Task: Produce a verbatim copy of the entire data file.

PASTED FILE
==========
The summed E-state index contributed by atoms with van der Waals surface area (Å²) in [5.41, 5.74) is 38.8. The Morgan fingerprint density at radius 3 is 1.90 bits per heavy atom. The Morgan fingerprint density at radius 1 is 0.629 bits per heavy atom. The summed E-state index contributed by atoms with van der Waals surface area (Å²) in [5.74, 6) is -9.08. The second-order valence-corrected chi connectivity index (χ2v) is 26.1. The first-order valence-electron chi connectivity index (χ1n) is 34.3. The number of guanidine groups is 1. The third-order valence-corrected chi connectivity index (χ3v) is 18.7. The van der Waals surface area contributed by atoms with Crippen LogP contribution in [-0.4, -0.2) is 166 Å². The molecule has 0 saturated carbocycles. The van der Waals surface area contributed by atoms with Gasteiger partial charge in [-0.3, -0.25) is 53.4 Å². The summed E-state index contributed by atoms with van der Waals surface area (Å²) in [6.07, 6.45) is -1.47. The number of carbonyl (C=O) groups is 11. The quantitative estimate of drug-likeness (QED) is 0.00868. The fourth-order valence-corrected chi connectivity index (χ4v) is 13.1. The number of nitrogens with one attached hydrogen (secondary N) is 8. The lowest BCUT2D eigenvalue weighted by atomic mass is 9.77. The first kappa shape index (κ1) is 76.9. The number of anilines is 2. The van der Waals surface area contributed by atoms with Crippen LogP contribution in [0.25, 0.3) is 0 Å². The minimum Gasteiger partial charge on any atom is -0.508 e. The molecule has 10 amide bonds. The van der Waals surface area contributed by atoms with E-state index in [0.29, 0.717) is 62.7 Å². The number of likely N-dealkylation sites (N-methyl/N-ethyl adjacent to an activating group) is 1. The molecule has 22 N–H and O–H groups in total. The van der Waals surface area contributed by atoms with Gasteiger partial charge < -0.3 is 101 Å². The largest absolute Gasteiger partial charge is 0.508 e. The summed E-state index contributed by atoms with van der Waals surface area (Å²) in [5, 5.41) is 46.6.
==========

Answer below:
The summed E-state index contributed by atoms with van der Waals surface area (Å²) in [5.41, 5.74) is 38.8. The Morgan fingerprint density at radius 3 is 1.90 bits per heavy atom. The Morgan fingerprint density at radius 1 is 0.629 bits per heavy atom. The summed E-state index contributed by atoms with van der Waals surface area (Å²) in [5.74, 6) is -9.08. The second-order valence-corrected chi connectivity index (χ2v) is 26.1. The first-order valence-electron chi connectivity index (χ1n) is 34.3. The number of guanidine groups is 1. The third-order valence-corrected chi connectivity index (χ3v) is 18.7. The van der Waals surface area contributed by atoms with Crippen LogP contribution in [-0.4, -0.2) is 166 Å². The molecule has 0 saturated carbocycles. The van der Waals surface area contributed by atoms with Gasteiger partial charge in [-0.3, -0.25) is 53.4 Å². The summed E-state index contributed by atoms with van der Waals surface area (Å²) in [6.07, 6.45) is -1.47. The number of carbonyl (C=O) groups is 11. The quantitative estimate of drug-likeness (QED) is 0.00868. The fourth-order valence-corrected chi connectivity index (χ4v) is 13.1. The number of nitrogens with one attached hydrogen (secondary N) is 8. The lowest BCUT2D eigenvalue weighted by atomic mass is 9.77. The first kappa shape index (κ1) is 76.9. The number of anilines is 2. The van der Waals surface area contributed by atoms with Crippen LogP contribution in [0.25, 0.3) is 0 Å². The minimum Gasteiger partial charge on any atom is -0.508 e. The molecule has 10 amide bonds. The van der Waals surface area contributed by atoms with E-state index in [0.29, 0.717) is 62.7 Å². The number of likely N-dealkylation sites (N-methyl/N-ethyl adjacent to an activating group) is 1. The molecule has 22 N–H and O–H groups in total. The van der Waals surface area contributed by atoms with Gasteiger partial charge < -0.3 is 101 Å². The largest absolute Gasteiger partial charge is 0.508 e. The summed E-state index contributed by atoms with van der Waals surface area (Å²) in [5, 5.41) is 46.6.